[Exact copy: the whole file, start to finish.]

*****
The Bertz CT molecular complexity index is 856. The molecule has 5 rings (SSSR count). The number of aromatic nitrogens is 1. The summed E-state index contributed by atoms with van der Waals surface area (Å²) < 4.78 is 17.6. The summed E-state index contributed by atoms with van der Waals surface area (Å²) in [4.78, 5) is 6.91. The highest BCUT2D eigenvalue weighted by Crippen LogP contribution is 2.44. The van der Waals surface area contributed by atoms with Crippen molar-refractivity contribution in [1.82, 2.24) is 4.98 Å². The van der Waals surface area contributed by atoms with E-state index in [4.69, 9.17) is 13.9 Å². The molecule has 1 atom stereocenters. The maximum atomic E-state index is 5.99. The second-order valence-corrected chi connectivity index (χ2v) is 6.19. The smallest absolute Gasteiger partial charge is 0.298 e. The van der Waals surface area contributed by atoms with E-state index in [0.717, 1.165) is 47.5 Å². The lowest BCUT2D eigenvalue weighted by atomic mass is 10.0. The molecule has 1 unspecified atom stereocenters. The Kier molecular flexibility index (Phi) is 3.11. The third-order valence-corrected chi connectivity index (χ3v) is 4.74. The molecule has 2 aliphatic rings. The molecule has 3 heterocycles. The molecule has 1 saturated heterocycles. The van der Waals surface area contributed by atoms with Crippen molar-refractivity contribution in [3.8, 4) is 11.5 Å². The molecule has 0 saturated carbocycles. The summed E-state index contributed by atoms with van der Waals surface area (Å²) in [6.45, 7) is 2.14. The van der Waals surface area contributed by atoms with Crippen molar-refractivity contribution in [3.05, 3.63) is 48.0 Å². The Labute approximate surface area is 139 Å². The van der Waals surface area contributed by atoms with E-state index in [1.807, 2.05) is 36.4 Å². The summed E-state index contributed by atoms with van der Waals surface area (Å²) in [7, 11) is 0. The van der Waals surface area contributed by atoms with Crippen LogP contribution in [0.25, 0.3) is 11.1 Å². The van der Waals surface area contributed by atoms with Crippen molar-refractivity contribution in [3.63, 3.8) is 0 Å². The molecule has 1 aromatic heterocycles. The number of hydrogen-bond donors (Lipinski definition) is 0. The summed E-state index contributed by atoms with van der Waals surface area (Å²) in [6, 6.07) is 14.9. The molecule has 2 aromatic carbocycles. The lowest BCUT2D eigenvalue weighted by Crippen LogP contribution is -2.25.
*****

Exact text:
The Bertz CT molecular complexity index is 856. The molecule has 5 rings (SSSR count). The number of aromatic nitrogens is 1. The summed E-state index contributed by atoms with van der Waals surface area (Å²) < 4.78 is 17.6. The summed E-state index contributed by atoms with van der Waals surface area (Å²) in [4.78, 5) is 6.91. The highest BCUT2D eigenvalue weighted by Crippen LogP contribution is 2.44. The van der Waals surface area contributed by atoms with Crippen molar-refractivity contribution in [1.82, 2.24) is 4.98 Å². The van der Waals surface area contributed by atoms with E-state index in [4.69, 9.17) is 13.9 Å². The molecule has 1 atom stereocenters. The maximum atomic E-state index is 5.99. The second-order valence-corrected chi connectivity index (χ2v) is 6.19. The smallest absolute Gasteiger partial charge is 0.298 e. The van der Waals surface area contributed by atoms with E-state index in [0.717, 1.165) is 47.5 Å². The lowest BCUT2D eigenvalue weighted by atomic mass is 10.0. The molecule has 1 unspecified atom stereocenters. The Kier molecular flexibility index (Phi) is 3.11. The third-order valence-corrected chi connectivity index (χ3v) is 4.74. The molecule has 2 aliphatic rings. The molecule has 3 heterocycles. The molecule has 1 saturated heterocycles. The van der Waals surface area contributed by atoms with Crippen molar-refractivity contribution in [3.8, 4) is 11.5 Å². The molecule has 0 saturated carbocycles. The summed E-state index contributed by atoms with van der Waals surface area (Å²) in [6.45, 7) is 2.14. The van der Waals surface area contributed by atoms with Crippen molar-refractivity contribution in [3.05, 3.63) is 48.0 Å². The Labute approximate surface area is 139 Å². The van der Waals surface area contributed by atoms with E-state index in [1.807, 2.05) is 36.4 Å². The summed E-state index contributed by atoms with van der Waals surface area (Å²) in [7, 11) is 0. The van der Waals surface area contributed by atoms with Crippen LogP contribution in [0.25, 0.3) is 11.1 Å². The van der Waals surface area contributed by atoms with Crippen molar-refractivity contribution in [3.63, 3.8) is 0 Å². The molecule has 1 aromatic heterocycles. The number of hydrogen-bond donors (Lipinski definition) is 0. The summed E-state index contributed by atoms with van der Waals surface area (Å²) in [6, 6.07) is 14.9. The molecule has 2 aromatic carbocycles. The lowest BCUT2D eigenvalue weighted by Crippen LogP contribution is -2.25.